TEMPO.CO, Jakarta - Student demonstrations on a number of campuses 25 years ago put an end to President Suharto’s 32 years in power. Accompanied by violence in several regions, the mass demonstrations by students, known as the 1998 Reformasi movement forced Suharto, who had failed to deal with the economic crisis, to stand down from the presidency.
After a quarter of a century, the 1998 activists have gone different ways. Some of them have become politicians by joining parties with seats in the House of Representatives (DPR). Others have joined the government, or are sitting in comfortable chairs as commissioners of state-owned enterprises, but more than a few have remained consistent in their advocacy.
What is their contribution towards achieving the aims of Reformasi a quarter of a century later? We met with a number of them. Not only those sitting in the DPR, but also activists who were jailed because they opposed the New Order regime.
There are activists who previously campaigned stridently for those guilty of human rights abuses to be put on trial. But as soon as they joined the government, they changed their stance and helped push for human rights abuses to be resolved outside the courts. Activists who became politicians are no longer critical of government policy. They have turned into party officials working entirely for the interests of their parties, and have disappeared into the old parties that have remained unchanged since the New Order.
Not all former activists have chosen the ‘easy way’ like their colleagues. Some have remained true to campus activism and still advocate for marginalized groups. Others have gone into the art world or returned to campus.
Behind the upheavals of the 1998 Reformasi, which is still far short of realizing all that had been hoped from it, there are some touching stories. Opponents of Suharto not only demonstrated, but also acted clandestinely. Female activists wore disguises to avoid being detained by the authoritarian regime. Read the stories of these activists in our special report on Reformasi 25 years on in this week’s Tempo English. Happy reading.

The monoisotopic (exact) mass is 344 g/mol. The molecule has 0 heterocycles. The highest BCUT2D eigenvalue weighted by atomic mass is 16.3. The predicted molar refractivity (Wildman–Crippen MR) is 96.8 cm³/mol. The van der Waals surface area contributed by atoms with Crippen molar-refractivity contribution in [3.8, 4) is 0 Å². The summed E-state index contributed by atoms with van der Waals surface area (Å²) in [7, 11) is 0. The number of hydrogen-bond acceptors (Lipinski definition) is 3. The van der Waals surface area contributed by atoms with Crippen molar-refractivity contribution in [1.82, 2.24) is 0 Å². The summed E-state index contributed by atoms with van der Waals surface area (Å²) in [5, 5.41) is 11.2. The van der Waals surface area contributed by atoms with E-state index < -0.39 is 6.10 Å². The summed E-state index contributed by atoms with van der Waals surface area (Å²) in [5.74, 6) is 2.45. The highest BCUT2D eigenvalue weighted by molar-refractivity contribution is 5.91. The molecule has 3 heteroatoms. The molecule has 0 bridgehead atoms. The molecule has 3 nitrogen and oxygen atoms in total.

Where did the 1998 Activists Go After Reformasi?
After Suharto fell, the 1998 activists took different paths. A relay race that has yet to reach the finish line.
What are the 1998 Activists Doing at the Palace?
A number of 1998 activists chose to work for the government. They are implementing the government’s agenda and have changed their stance.
When 1998 Activists Join Political Parties
Some 1998 activists joined political parties, including Golkar, which previously supported Suharto. They are close to party leaders.
Commissioner Seats for 1998 Activists
A number of 1998 activists have become commissioners of state-owned enterprises. This is a reward for supporting Joko Widodo.
1998 Activists Outside the Powers
Some activists have chosen not to join parties or work for the government. They advocate for human rights abuse victims or have become artists.
How did the 1998 Activists Build an Underground Network?
The 1998 Reformasi movement was also supported by people working clandestinely. They bought printing presses while being hunted by the authorities.
It Began with Protests over Milk Price Rises
A number of women activists wore disguises to oppose the New Order. They used the issue of soaring milk prices.
Photo Essay: The Student Movement, Then and Now
After the 1998 Reformasi movement, student activists slowed down. They continued to demonstrate against authoritarianism.
The Demands for the 1998 Reformasi Have not been Met
The 1998 Reformasi movement faded away without any significant achievements. Activists are trapped under the feet of those in power.
Gratifications for the Narcotics Division Officer
The police have yet to resolve the Achiruddin Hasibuan gratuities case. The KPK once intervened.
Army Chief-of-Staff General Dudung Abdurachman
General Dudung Abdurachman talks about resolving the conflict in Papua. He claims he has retuned the Army to its roots.
Java Power Project Delays
The operational plan for the Java 1 PLTGU continues to run behind schedule. The use of new turbines and gas pipes installation are a problem